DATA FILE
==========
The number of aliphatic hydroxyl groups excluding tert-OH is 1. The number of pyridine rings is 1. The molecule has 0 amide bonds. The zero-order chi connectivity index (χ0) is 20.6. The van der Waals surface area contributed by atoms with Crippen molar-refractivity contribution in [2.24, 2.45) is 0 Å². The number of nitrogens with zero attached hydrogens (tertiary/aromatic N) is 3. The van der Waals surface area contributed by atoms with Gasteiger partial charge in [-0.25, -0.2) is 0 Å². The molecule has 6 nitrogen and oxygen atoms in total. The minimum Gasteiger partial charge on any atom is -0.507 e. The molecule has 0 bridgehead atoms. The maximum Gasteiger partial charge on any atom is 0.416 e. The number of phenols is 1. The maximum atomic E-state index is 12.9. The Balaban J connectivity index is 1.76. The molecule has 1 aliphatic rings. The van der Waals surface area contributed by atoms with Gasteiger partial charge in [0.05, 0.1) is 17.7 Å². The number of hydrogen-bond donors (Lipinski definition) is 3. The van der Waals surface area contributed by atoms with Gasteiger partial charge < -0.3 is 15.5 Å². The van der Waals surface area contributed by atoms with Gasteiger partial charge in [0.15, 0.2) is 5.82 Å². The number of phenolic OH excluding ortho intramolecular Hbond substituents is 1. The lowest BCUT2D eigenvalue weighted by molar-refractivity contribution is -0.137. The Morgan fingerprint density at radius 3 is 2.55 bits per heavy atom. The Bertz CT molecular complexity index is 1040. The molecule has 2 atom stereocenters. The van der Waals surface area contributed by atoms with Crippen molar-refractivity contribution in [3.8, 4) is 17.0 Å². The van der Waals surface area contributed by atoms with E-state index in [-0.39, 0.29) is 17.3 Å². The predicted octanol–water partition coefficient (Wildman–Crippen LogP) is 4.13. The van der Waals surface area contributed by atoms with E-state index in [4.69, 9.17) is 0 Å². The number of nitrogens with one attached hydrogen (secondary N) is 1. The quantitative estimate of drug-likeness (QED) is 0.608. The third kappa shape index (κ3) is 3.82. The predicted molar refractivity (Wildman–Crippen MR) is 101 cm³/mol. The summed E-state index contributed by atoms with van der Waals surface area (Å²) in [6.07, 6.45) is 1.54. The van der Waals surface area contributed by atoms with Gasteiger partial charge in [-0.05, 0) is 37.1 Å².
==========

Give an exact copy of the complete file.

The number of aliphatic hydroxyl groups excluding tert-OH is 1. The number of pyridine rings is 1. The molecule has 0 amide bonds. The zero-order chi connectivity index (χ0) is 20.6. The van der Waals surface area contributed by atoms with Crippen molar-refractivity contribution in [2.24, 2.45) is 0 Å². The number of nitrogens with zero attached hydrogens (tertiary/aromatic N) is 3. The van der Waals surface area contributed by atoms with Gasteiger partial charge in [-0.25, -0.2) is 0 Å². The molecule has 6 nitrogen and oxygen atoms in total. The minimum Gasteiger partial charge on any atom is -0.507 e. The molecule has 0 bridgehead atoms. The maximum Gasteiger partial charge on any atom is 0.416 e. The number of phenols is 1. The maximum atomic E-state index is 12.9. The Balaban J connectivity index is 1.76. The molecule has 1 aliphatic rings. The van der Waals surface area contributed by atoms with Gasteiger partial charge in [0.05, 0.1) is 17.7 Å². The number of hydrogen-bond donors (Lipinski definition) is 3. The van der Waals surface area contributed by atoms with Gasteiger partial charge < -0.3 is 15.5 Å². The van der Waals surface area contributed by atoms with Gasteiger partial charge in [0.15, 0.2) is 5.82 Å². The number of phenolic OH excluding ortho intramolecular Hbond substituents is 1. The lowest BCUT2D eigenvalue weighted by molar-refractivity contribution is -0.137. The Morgan fingerprint density at radius 3 is 2.55 bits per heavy atom. The Bertz CT molecular complexity index is 1040. The molecule has 2 atom stereocenters. The van der Waals surface area contributed by atoms with Crippen molar-refractivity contribution in [3.8, 4) is 17.0 Å². The van der Waals surface area contributed by atoms with E-state index in [-0.39, 0.29) is 17.3 Å². The predicted octanol–water partition coefficient (Wildman–Crippen LogP) is 4.13. The van der Waals surface area contributed by atoms with E-state index in [4.69, 9.17) is 0 Å². The number of nitrogens with one attached hydrogen (secondary N) is 1. The quantitative estimate of drug-likeness (QED) is 0.608. The third kappa shape index (κ3) is 3.82. The predicted molar refractivity (Wildman–Crippen MR) is 101 cm³/mol. The summed E-state index contributed by atoms with van der Waals surface area (Å²) in [6.07, 6.45) is 1.54. The van der Waals surface area contributed by atoms with Gasteiger partial charge in [-0.05, 0) is 37.1 Å².